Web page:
Note the differences: AllowOverride has changed from None to All. Options has changed from Indexes MultiViews to Indexes FollowSymLinks Includes ExecCGI.

Problem almost solved. There’s one more thing to check to make sure that the WordPress permalinks work: In the httpd.conf file we have to make sure that the following line is uncommented (ie remove the ; before it):

LoadModule rewrite_module modules/mod_rewrite.so

Once that’s done, WordPress Permalinks should work perfectly with XAMMP Lite. Mission accomplished.

16 responses on “XAMMPLite Virtual Directory And WordPress Permalinks

  1. Mike@Atlanta georgia real estate

    So Stephen, during the transition from the virual directory to going live, all of the permalinks were bad? Did this have anything to do with what you said in your trivia comment about changing isps for running locally and internet? Forgive my stupidity, as I am a novice to web-development. I have learned a lot from your posts and thank you for sharing all of your great knowledge.

  2. felix@Hectic Capiznon Bloggers 2009

    mine, I am using EasyPHP2.0 instead but it seems that they have stopped developing this system. I actually tried XAMMP and really find it very helpful with some of my PHP experiments.

  3. Chelle@Pittsburgh Estate Clean Out

    Xaamplite really is great for setting up a local wordpress install – I found that it is great for customizing and building wordpress themes and trying out different things. I was lucky, I didn’t have any problems with the permalinks or anything else 🙂

  4. Bill Bolmeier

    Thanks for this. I run WordPress locally to test various things and stay up-to-date on the current version of WordPress. I’ve always wanted to take the time and resolve this and you’ve done it. Excellent job!!

  5. donnie@Custom Home Theater

    Instead of running WordPress locally, I use a little server that I call my “Sandbox” for prototyping and experimenting. The hardware is just an old P4 that has been retired, but it can run on most anything, even a P3 or Celeron. The software is SME from contribs.org. SME can do lots of things and is a self contained Linux distribution. Check it out.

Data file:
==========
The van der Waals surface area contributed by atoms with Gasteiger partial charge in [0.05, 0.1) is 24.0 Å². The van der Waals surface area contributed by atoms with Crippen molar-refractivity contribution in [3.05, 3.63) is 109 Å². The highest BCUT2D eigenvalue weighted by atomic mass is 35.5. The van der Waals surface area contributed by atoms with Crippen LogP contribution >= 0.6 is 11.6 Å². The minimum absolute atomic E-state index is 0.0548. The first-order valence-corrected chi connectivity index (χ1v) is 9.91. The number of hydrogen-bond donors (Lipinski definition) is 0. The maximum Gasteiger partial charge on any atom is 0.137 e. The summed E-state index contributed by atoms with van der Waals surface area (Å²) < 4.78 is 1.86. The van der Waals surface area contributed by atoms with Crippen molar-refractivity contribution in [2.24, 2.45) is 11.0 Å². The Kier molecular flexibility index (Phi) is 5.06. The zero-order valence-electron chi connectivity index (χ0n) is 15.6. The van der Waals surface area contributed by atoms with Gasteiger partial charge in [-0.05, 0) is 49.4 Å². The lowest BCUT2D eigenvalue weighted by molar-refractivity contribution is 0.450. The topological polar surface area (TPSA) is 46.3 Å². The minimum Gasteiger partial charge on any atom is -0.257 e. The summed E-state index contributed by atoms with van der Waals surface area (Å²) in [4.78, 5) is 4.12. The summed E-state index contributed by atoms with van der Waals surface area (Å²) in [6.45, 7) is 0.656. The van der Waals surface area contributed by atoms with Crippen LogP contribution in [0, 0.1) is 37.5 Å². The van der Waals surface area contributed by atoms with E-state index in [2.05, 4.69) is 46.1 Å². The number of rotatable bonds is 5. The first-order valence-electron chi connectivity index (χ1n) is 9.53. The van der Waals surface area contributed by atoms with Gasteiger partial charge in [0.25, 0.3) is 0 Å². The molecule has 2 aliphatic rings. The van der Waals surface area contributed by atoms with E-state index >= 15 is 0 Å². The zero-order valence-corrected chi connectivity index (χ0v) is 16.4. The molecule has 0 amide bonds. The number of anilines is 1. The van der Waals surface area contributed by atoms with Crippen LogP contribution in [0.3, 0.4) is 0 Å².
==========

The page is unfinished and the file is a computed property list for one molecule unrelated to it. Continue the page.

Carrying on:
6. Shawn@Lawrenceburg Tennessee

    I just started using xammplite last week to practice creating wordpress themes. I noticed this limitation when I started with my first theme but didn’t have time to digg into how to solve it. Luckily I stumbled onto post. This will be a great help when I get around to working on multiple projects at one time.

  7. Emerson @ Montreal Web Design

    I’ve been meaning to get a local copy of wordpress running, but haven’t been able to yet. I find working with servers is so annoying… just give me my CSS and HTML, leave the server work to the real nerds.

  8. noelmoralde

    I have tried XAMMP before but got discouraged by some headaches that pops up every now and then. I have not tried XAMMPLite but I assume the headaches I’d get would be the same, hopefully ‘lite-r’ if I try it. These days, I’m using MoWeS Portable. I can attest to its bug-free headache-free performance. I installed it in my flashdrive and I can take all my work wherever I like, in whichever computer.

  9. kees

    Thanks for this. I made the virtual hosts with your solution in Mamp (Mac) and it works perfect. Now I can enjoy my pretty permalinks locally